IN PLACE of the outpouring of sympathy towards Peter de Villiers following his sacking as Zimbabwe’s rugby coach — news that I broke to the world this week — we would have witnessed downright ridicule and contempt for the former Springbok coach had that decision been made a few months earlier.
By Enock Muchinjo
What has been told to the world, that the Zimbabwe Rugby Union (ZRU) fired de Villiers for unauthorised absence from work, because the South African needed to be at the bedside of his cancer-stricken daughter, leaves our rugby governing body with an image crisis and battered reputation.
Sickness is awful, and when it is cancer — a scary disease — the emotional distress to loved ones can be unbearable.
In a scathing attack on the ZRU on Wednesday after the story of his sacking was picked up by global media, de Villiers claimed, rather sensationally, that the Zimbabwean rugby federation had accused him of faking the extent of his daughter’s illness.
Of course, if it were true, it does portray the ZRU in bad light — an insensitive bunch with hearts so hard as not to be moved by the anguish of a 61-year-old employee, whose child is bed-ridden by a terrible disease.
De Villiers has swung more punches in the direction of the ZRU — telling reporters in South Africa about how his Zimbabwe players were not well-looked after, alleging team selection interference by officials, among other not-so-flattering remarks about the association.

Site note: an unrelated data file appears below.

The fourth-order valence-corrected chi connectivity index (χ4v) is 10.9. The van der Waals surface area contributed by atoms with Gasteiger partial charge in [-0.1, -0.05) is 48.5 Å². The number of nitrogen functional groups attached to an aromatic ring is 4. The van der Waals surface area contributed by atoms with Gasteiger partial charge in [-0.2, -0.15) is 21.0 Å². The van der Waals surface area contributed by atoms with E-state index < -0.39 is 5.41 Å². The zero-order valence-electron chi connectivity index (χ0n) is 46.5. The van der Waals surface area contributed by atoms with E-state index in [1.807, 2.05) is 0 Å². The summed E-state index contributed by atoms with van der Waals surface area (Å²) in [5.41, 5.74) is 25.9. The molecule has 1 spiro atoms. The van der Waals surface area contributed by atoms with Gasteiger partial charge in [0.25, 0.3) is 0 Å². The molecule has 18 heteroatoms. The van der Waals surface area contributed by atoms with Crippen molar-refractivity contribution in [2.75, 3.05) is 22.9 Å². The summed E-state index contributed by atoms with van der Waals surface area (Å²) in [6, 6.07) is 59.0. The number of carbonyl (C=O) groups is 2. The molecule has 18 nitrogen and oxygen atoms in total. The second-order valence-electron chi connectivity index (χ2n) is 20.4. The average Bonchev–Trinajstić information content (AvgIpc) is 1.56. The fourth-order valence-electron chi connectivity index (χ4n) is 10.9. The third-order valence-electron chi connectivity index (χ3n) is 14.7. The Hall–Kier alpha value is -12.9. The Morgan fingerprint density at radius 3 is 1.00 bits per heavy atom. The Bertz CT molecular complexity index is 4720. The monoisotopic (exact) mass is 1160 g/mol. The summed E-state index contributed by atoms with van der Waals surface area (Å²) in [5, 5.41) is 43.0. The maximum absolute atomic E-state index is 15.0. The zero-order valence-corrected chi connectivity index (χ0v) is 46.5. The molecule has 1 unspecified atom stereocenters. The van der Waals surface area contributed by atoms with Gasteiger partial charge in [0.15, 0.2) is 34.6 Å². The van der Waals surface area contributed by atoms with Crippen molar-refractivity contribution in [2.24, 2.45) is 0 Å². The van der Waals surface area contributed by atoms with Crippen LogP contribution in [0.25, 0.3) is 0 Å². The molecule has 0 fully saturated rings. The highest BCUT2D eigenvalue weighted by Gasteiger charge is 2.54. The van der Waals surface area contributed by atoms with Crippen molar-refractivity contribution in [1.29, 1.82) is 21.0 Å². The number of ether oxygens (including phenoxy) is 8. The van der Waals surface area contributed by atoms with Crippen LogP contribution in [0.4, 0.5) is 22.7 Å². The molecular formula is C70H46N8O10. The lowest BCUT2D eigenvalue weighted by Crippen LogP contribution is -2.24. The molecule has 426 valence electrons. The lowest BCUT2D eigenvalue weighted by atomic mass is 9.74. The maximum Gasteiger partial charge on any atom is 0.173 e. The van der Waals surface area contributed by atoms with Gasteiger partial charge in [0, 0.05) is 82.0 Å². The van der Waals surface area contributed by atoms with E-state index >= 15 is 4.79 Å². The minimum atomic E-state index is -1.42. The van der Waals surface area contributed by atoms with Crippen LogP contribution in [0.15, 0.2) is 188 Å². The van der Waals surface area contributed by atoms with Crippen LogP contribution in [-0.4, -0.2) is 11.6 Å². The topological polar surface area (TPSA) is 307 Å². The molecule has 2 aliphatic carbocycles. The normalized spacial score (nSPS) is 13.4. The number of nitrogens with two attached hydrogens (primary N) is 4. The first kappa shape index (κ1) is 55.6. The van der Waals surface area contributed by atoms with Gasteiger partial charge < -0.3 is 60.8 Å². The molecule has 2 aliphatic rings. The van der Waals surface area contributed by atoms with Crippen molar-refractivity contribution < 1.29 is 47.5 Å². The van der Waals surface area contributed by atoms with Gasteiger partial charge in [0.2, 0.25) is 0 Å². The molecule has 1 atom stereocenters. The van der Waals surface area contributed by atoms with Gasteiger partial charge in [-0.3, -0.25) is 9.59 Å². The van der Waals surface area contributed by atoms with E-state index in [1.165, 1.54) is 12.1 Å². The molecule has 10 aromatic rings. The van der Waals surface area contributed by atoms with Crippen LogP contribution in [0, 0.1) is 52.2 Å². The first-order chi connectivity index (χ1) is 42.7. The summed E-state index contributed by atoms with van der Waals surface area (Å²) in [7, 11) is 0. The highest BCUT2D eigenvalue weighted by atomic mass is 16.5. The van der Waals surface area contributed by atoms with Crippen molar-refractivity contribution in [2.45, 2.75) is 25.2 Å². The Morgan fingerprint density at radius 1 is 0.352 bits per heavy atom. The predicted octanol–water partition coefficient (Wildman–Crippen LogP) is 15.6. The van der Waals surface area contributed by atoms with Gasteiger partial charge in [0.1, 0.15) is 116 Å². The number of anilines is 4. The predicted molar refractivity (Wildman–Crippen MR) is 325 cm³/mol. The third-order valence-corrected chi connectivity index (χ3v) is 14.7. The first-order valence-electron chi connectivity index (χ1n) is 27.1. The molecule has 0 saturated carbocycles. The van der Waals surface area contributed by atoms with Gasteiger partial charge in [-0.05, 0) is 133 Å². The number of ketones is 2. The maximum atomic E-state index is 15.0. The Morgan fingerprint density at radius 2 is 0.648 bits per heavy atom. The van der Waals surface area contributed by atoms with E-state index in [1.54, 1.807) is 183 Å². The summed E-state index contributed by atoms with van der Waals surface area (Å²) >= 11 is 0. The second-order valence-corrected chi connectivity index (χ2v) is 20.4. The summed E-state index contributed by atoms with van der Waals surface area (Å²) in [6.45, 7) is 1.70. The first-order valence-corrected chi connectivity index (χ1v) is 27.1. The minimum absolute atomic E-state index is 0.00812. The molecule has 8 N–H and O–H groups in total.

While such allegations are not new in Zimrugby having swirled around the sport for many years across different administrations, it, however, becomes bad publicity for any national sports federation — when it makes worldwide headlines — with potential to harm reputation.
While the ZRU has taken a good deal of flak for what many consider to be insensitivity, it must not be forgotten that the same association saved the former Boks mentor from unceremonious exit from the Zimbabwe job last year.
And because de Villiers is good with words, he has seized the opportunity to remove the focus away from his dreadful record with the Sables.
At the end of last season, the ZRU executive had resolved to sack de Villiers for failing to fulfil his mandate, guiding Zimbabwe to this year’s World Cup in Japan.
Under de Villiers, Zimbabwe were never in the race, as was the case when Brendan Dawson’s team dared to dream in 2014 and agonisingly came just a bonus point away from qualifying for the 2015 World Cup. In fact, under de Villiers, the Sables flirted with relegation from the top tier of African rugby.
The axe was hovering over de Villiers around the end of last year, with the South African only surviving the chop after the ZRU’s enlarged board — composing of representatives of all stakeholders of Zimrugby — put up a reasonable argument against reacting emotionally, requesting that the Capetonian be allowed to complete his two-year tenure.
Had he been fired because of results, failing with poor little Zimbabwe, the press in his home country — most of which does not rate de Villiers’ coaching ability highly — would have had a field day, instead of the sympathy he is enjoying now.
Because de Villiers was not sacked last year — and it would have been very difficult for him at his age to get another top job — a lot of people in the rugby world are not talking about his failure on the results side, only the supposed lack of compassion of the ZRU.
Talk of being spared the blushes!